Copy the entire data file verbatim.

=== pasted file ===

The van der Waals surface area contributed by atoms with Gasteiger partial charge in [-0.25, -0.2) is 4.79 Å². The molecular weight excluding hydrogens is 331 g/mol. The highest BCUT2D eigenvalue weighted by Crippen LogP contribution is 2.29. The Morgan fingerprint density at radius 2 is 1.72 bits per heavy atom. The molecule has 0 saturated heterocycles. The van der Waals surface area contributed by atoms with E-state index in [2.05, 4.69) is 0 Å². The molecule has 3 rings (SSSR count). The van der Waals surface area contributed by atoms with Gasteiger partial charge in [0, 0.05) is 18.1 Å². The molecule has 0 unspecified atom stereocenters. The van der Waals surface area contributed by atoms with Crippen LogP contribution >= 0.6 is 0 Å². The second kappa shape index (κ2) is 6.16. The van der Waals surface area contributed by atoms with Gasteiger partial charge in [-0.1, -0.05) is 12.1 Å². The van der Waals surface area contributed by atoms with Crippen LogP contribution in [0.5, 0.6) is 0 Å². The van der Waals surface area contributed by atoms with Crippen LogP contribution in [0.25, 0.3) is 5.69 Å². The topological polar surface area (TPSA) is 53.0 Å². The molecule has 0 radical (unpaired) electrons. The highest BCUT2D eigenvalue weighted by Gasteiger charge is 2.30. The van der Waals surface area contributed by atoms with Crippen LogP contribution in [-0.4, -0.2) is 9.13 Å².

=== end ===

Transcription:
The van der Waals surface area contributed by atoms with Gasteiger partial charge in [-0.25, -0.2) is 4.79 Å². The molecular weight excluding hydrogens is 331 g/mol. The highest BCUT2D eigenvalue weighted by Crippen LogP contribution is 2.29. The Morgan fingerprint density at radius 2 is 1.72 bits per heavy atom. The molecule has 0 saturated heterocycles. The van der Waals surface area contributed by atoms with E-state index in [2.05, 4.69) is 0 Å². The molecule has 3 rings (SSSR count). The van der Waals surface area contributed by atoms with Gasteiger partial charge in [0, 0.05) is 18.1 Å². The molecule has 0 unspecified atom stereocenters. The van der Waals surface area contributed by atoms with Crippen LogP contribution >= 0.6 is 0 Å². The second kappa shape index (κ2) is 6.16. The van der Waals surface area contributed by atoms with Gasteiger partial charge in [-0.1, -0.05) is 12.1 Å². The van der Waals surface area contributed by atoms with Crippen LogP contribution in [0.5, 0.6) is 0 Å². The van der Waals surface area contributed by atoms with Crippen LogP contribution in [0.25, 0.3) is 5.69 Å². The topological polar surface area (TPSA) is 53.0 Å². The molecule has 0 radical (unpaired) electrons. The highest BCUT2D eigenvalue weighted by Gasteiger charge is 2.30. The van der Waals surface area contributed by atoms with Crippen LogP contribution in [-0.4, -0.2) is 9.13 Å².